These are the cooling tubes...
These are the cooling tubes that hold the water that flows through the radiator. Different designs stack more or less tubes in the core depending on the cooling demands. Cooling tubes can also be different thicknesses.
Robertson at Fluidyne agrees and says it can even reduce a radiator's ability to cool the water. Slow-moving water, he says, allows laminar flow through the radiator tubes. Laminar flow means the water travels in a nice, straight line. The coolant flowing against the sides of the tubes stays there and gets nice and cool, which is good. But the coolant travelling in the center of the tube also stays there. Because it has no contact with the aluminum tubing, it does not have the same opportunity to radiate off as much heat and does not receive adequate cooling.
Engine coolant that rushes quickly through the radiator tubes, however, becomes turbulent. Instead of flowing smoothly, it moves more haphazardly through the tube, which promotes more homogenous cooling.
Care and Feeding
Once you have laid out your cooling system, it's important to take care of it properly to make sure it doesn't lose cooling capacity over time. Chet Blanton of C&R Racing points out that making sure you have absolutely no air in your cooling system is one of the most important things you can do to ensure its continued effectiveness. Air in the engine block-or especially the cylinder heads-causes hot pockets that the coolant cannot reach and promotes all kinds of bad karma. Also, if air pockets are pushed through the radiator's narrow cooling tubes, it can cause the tubes to swell and crack. Even if they don't crack, Blanton says the expansion can cause the cooling fins to be smashed together. Now you have a mystery on your hands. You have a radiator that used to work properly and it isn't leaking, but now for some reason it isn't adequately cooling the engine. It's a problem that can be difficult to diagnose.
One of the best ways to make sure air stays out of the cooling system is to run a surge tank. Instead of filling the cooling system through a neck in the top of the radiator, it is filled through a surge tank that connects to the radiator. The tank is mounted so that it is the highest point in the entire cooling system, including the radiator, all hoses, and cylinder heads. Water or coolant stays in the surge tank and is drawn into the system as necessary, and any air in the system will find its way to the surge tank because it is constantly trying to find the highest point in the circuit.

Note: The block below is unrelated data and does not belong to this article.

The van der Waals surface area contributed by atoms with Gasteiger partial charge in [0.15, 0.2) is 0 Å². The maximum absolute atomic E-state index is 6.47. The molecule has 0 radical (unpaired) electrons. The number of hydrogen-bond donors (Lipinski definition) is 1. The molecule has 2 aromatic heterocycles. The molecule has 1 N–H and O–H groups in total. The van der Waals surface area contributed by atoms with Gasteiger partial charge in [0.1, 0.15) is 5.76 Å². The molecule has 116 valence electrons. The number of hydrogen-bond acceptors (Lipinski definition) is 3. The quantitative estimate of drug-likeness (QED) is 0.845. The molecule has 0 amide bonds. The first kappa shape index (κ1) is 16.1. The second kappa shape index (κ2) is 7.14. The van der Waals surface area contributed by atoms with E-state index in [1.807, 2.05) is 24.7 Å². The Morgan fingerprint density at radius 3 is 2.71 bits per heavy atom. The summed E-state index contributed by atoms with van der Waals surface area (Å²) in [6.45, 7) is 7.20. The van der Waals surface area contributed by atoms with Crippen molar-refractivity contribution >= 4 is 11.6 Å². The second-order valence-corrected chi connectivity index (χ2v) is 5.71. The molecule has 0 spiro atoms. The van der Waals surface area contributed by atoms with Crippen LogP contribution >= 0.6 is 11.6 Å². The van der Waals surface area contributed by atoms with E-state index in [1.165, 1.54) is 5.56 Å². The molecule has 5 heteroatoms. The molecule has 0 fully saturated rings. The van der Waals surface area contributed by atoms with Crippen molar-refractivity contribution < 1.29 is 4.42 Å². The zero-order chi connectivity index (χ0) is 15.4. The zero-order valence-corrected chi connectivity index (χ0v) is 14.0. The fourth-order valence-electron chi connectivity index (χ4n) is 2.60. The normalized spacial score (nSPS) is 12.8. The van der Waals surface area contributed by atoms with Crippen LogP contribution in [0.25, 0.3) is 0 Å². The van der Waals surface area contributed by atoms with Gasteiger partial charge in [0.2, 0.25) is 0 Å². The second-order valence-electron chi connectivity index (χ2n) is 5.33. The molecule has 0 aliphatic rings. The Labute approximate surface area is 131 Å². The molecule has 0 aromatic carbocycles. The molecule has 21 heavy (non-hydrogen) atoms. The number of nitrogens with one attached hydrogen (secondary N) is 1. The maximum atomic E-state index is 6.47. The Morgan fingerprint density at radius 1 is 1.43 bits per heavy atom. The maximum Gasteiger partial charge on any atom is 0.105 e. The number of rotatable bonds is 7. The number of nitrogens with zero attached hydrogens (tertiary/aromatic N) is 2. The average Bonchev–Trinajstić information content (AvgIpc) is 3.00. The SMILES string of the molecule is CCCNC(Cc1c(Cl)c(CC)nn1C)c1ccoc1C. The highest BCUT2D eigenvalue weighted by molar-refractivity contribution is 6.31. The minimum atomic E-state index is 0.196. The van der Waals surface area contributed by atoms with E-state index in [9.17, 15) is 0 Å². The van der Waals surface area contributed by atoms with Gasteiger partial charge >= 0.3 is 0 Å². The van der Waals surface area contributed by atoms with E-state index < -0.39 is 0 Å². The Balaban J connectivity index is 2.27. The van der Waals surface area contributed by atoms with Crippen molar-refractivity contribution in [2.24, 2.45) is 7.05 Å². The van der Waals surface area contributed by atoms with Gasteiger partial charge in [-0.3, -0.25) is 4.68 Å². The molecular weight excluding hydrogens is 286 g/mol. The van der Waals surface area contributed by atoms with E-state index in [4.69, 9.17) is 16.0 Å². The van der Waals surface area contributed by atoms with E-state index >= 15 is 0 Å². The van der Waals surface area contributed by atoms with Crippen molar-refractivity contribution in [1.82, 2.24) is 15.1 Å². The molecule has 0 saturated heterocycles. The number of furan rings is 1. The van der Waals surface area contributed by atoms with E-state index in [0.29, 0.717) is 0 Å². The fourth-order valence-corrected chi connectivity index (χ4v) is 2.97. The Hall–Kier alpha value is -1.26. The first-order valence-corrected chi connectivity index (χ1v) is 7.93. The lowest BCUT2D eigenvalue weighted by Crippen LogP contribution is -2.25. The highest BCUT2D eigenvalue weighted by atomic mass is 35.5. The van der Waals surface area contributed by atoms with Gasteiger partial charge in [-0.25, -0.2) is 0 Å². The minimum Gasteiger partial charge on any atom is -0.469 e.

Also, as you race-either on asphalt or dirt-the fins in the radiator will eventually become clogged with dirt, rubber, or other racing debris. Resist the temptation to blow all this junk out with the pressure washer when you're washing off the race car. A high-pressure stream of water can bend or otherwise damage the cooling fins. Robertson recommends only gently-flowing water to flush out the loose particles and periodically soaking the entire radiator in soapy water to remove anymore determined pieces of trash. He also strongly discourages the use of solvents. It may work the first time to get rid of pieces of tire rubber, but the residue of that solvent will remain and attack the next piece of rubber that becomes lodged in the cooling fins. This time, however, that will only be enough to cause the rubber to soften and swell, which will only make it that much harder to remove the next time around.
Cooling Better with Water Wetter
If your existing cooling system is struggling to keep your race engine at a manageable temperature, you may want to consider helping it out with Red Line Oil's Water Wetter product. Water Wetter is a coolant additive that is supposed to improve water's ability to absorb heat from the engine.